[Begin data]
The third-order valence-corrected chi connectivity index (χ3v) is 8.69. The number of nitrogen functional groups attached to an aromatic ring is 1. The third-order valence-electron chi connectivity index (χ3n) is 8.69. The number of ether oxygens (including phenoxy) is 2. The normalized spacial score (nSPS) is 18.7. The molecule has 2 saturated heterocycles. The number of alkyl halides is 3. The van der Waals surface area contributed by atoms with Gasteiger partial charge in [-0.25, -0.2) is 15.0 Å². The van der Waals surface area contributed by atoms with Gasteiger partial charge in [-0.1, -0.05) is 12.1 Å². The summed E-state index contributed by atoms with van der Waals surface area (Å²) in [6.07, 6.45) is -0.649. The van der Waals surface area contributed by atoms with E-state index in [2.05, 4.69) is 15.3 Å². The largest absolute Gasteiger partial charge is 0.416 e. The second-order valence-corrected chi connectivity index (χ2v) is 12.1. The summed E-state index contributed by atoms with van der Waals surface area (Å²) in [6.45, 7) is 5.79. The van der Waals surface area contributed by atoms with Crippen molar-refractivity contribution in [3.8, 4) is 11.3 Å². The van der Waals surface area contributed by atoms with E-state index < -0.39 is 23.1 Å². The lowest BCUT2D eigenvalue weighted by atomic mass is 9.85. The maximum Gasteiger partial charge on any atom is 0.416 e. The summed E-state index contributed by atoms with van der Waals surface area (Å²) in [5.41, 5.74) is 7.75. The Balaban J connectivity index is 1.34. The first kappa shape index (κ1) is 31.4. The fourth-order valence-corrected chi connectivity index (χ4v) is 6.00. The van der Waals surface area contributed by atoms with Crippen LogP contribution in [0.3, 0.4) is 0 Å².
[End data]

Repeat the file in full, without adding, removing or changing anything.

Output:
The third-order valence-corrected chi connectivity index (χ3v) is 8.69. The number of nitrogen functional groups attached to an aromatic ring is 1. The third-order valence-electron chi connectivity index (χ3n) is 8.69. The number of ether oxygens (including phenoxy) is 2. The normalized spacial score (nSPS) is 18.7. The molecule has 2 saturated heterocycles. The number of alkyl halides is 3. The van der Waals surface area contributed by atoms with Gasteiger partial charge in [-0.25, -0.2) is 15.0 Å². The van der Waals surface area contributed by atoms with Gasteiger partial charge in [-0.1, -0.05) is 12.1 Å². The summed E-state index contributed by atoms with van der Waals surface area (Å²) in [6.07, 6.45) is -0.649. The van der Waals surface area contributed by atoms with E-state index in [2.05, 4.69) is 15.3 Å². The largest absolute Gasteiger partial charge is 0.416 e. The second-order valence-corrected chi connectivity index (χ2v) is 12.1. The summed E-state index contributed by atoms with van der Waals surface area (Å²) in [6.45, 7) is 5.79. The van der Waals surface area contributed by atoms with Crippen molar-refractivity contribution in [3.8, 4) is 11.3 Å². The van der Waals surface area contributed by atoms with E-state index < -0.39 is 23.1 Å². The lowest BCUT2D eigenvalue weighted by atomic mass is 9.85. The maximum Gasteiger partial charge on any atom is 0.416 e. The summed E-state index contributed by atoms with van der Waals surface area (Å²) in [5.41, 5.74) is 7.75. The Balaban J connectivity index is 1.34. The first kappa shape index (κ1) is 31.4. The fourth-order valence-corrected chi connectivity index (χ4v) is 6.00. The van der Waals surface area contributed by atoms with Crippen LogP contribution in [0.3, 0.4) is 0 Å².